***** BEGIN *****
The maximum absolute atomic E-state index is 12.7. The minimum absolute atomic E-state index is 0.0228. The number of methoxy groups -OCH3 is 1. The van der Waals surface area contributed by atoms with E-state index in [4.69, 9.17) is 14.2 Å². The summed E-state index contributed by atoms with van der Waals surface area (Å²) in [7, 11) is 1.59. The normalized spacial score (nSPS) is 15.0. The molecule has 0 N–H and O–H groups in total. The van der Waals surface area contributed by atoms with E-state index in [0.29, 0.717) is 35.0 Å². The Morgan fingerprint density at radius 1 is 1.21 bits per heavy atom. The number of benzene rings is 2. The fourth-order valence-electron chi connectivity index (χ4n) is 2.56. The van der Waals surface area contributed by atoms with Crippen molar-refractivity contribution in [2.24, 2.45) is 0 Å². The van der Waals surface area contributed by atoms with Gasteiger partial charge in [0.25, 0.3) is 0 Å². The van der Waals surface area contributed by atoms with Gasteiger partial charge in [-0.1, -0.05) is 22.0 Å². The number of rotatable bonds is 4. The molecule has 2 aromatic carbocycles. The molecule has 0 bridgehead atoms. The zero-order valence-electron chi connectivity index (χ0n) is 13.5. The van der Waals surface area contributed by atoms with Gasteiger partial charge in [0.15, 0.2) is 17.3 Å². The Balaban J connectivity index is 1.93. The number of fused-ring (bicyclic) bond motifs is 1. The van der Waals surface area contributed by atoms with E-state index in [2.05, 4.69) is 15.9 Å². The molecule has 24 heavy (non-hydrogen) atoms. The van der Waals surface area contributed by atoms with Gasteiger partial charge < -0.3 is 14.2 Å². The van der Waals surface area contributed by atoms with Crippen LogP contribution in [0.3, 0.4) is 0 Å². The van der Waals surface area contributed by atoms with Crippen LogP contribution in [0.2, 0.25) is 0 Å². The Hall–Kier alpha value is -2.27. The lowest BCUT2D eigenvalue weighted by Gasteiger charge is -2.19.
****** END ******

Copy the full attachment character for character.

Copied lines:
The maximum absolute atomic E-state index is 12.7. The minimum absolute atomic E-state index is 0.0228. The number of methoxy groups -OCH3 is 1. The van der Waals surface area contributed by atoms with E-state index in [4.69, 9.17) is 14.2 Å². The summed E-state index contributed by atoms with van der Waals surface area (Å²) in [7, 11) is 1.59. The normalized spacial score (nSPS) is 15.0. The molecule has 0 N–H and O–H groups in total. The van der Waals surface area contributed by atoms with E-state index in [0.29, 0.717) is 35.0 Å². The Morgan fingerprint density at radius 1 is 1.21 bits per heavy atom. The number of benzene rings is 2. The fourth-order valence-electron chi connectivity index (χ4n) is 2.56. The van der Waals surface area contributed by atoms with Crippen molar-refractivity contribution in [2.24, 2.45) is 0 Å². The van der Waals surface area contributed by atoms with Gasteiger partial charge in [0.25, 0.3) is 0 Å². The van der Waals surface area contributed by atoms with Gasteiger partial charge in [-0.1, -0.05) is 22.0 Å². The number of rotatable bonds is 4. The molecule has 2 aromatic carbocycles. The molecule has 0 bridgehead atoms. The zero-order valence-electron chi connectivity index (χ0n) is 13.5. The van der Waals surface area contributed by atoms with Gasteiger partial charge in [0.15, 0.2) is 17.3 Å². The Balaban J connectivity index is 1.93. The number of fused-ring (bicyclic) bond motifs is 1. The van der Waals surface area contributed by atoms with E-state index in [2.05, 4.69) is 15.9 Å². The molecule has 24 heavy (non-hydrogen) atoms. The van der Waals surface area contributed by atoms with Gasteiger partial charge < -0.3 is 14.2 Å². The van der Waals surface area contributed by atoms with Crippen LogP contribution in [0.3, 0.4) is 0 Å². The van der Waals surface area contributed by atoms with Crippen LogP contribution in [0.2, 0.25) is 0 Å². The Hall–Kier alpha value is -2.27. The lowest BCUT2D eigenvalue weighted by Gasteiger charge is -2.19.